As Phil and others around the econ blogs have noted, Gerald Scully has passed away. He is known to us primarily as a pioneer in sports economics, but as John Goodman notes, he made significant contributions to a number of fields. His work in public economics is particularly insightful. Indeed, Google Scholar lists his 1988 JPE paper, "The Institutional Framework and Economic Development" at the top, with 406 citations, besting his 1974 AER classic, "Pay and Performance in Major League Baseball," at 302. But it is the latter paper that is worth celebrating here. Although rudimentary in its method by today's standard, it was an eye-opening analysis with a staggering conclusion: that major league baseball players of that era were paid a small fraction of their marginal revenue product, on the order of 1/5 or less.
My colleague Bill Dougan once told me that he regarded "Pay and Performance" as one of the best pieces of economic scholarship in the last quarter-century, something that I repeat to my students in sports economics classes to this day. Note that we are speaking of economic scholarship, and not just scholarship in the economics of sports. Scully's 1974 paper is evidence that the study of economics in the context of sport can be important, and make a significant contribution to the discipline as a whole.
What made "Pay and Performance" special, you ask? First, it was innovative. It was an early example of employing data from sport to test economic theory, in this case the theory of monopsony. The paper was also very clever. Scully observed that the reserve clause created conditions of monopsony in the baseball players' labor market. Economic theory states that monopsony depresses wages below marginal revenue product, but if so, how much? Scully came up with a simple method to estimate the MRP of pitchers and hitters, and compared this estimate with their wages. Wages were well below Scully's estimate of MRP.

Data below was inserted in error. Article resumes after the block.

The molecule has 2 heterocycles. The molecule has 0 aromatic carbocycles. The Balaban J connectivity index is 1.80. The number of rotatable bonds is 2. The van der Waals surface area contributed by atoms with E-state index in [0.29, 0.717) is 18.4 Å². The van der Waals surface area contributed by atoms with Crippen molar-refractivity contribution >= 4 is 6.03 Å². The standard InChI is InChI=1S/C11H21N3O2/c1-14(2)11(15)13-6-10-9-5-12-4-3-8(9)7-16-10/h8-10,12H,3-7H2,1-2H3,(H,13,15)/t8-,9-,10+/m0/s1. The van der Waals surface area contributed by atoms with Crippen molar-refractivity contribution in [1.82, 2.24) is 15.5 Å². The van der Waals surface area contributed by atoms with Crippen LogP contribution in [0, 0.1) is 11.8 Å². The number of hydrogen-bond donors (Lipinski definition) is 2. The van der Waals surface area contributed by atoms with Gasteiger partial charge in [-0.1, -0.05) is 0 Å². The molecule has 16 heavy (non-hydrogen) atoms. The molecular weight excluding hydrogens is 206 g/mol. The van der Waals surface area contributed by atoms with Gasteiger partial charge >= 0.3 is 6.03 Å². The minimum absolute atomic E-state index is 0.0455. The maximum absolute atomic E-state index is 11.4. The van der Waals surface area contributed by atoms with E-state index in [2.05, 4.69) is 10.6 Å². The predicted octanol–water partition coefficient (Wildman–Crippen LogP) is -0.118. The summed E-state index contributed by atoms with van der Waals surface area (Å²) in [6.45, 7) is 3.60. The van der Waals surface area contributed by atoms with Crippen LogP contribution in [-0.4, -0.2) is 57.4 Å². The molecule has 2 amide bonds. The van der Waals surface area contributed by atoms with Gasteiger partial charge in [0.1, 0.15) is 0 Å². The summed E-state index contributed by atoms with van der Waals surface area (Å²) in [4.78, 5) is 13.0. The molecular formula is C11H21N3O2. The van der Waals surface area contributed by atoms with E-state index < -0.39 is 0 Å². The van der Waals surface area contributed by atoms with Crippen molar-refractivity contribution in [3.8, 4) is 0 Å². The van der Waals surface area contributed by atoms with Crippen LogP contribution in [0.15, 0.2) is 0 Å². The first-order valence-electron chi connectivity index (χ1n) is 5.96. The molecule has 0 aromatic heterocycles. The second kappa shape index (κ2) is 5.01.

The magnitude of the exploitation generated by the reserve clause -- 80% or so -- is a jaw-dropping figure. This result, combined with the imagination and execution of the analysis, warranted the article's publication in the American Economic Review. But it is what happened next that fortuitously turned Scully's paper into an example of the kind of scholarship that all economists should seek to emulate. Scully's article was published in 1974, the year that Marvin Miller's efforts began to shake the foundation upon which the reserve system was built. The development of free agency in baseball meant that Scully's estimate would be put to the test, because a monopsony labor market would be replaced with competitive bidding for those players. As Rodney Fort subsequently showed, salaries soared for the "first family of free agents", in many cases increasing by a factor of four or more, as Scully's estimates implied.
Sports history had thus subjected Scully's model to a stern test, which it passed with flying colors. It is not common for economic theory and evidence to produce an estimated effect that is so clear and so large as was Scully's (for example, we are still arguing about the size of fiscal multipliers seventy-odd years after Keynes). It is even less common for such an estimate to be tested by events so promptly and directly, and in addition to have these events support the author's work so convincingly.
"Pay and Performance in Major League Baseball" will long be remembered for these reasons. So tonight I will raise a glass and toast the seminal contributions and insights of Gerald Scully. Here's to you, Jerry.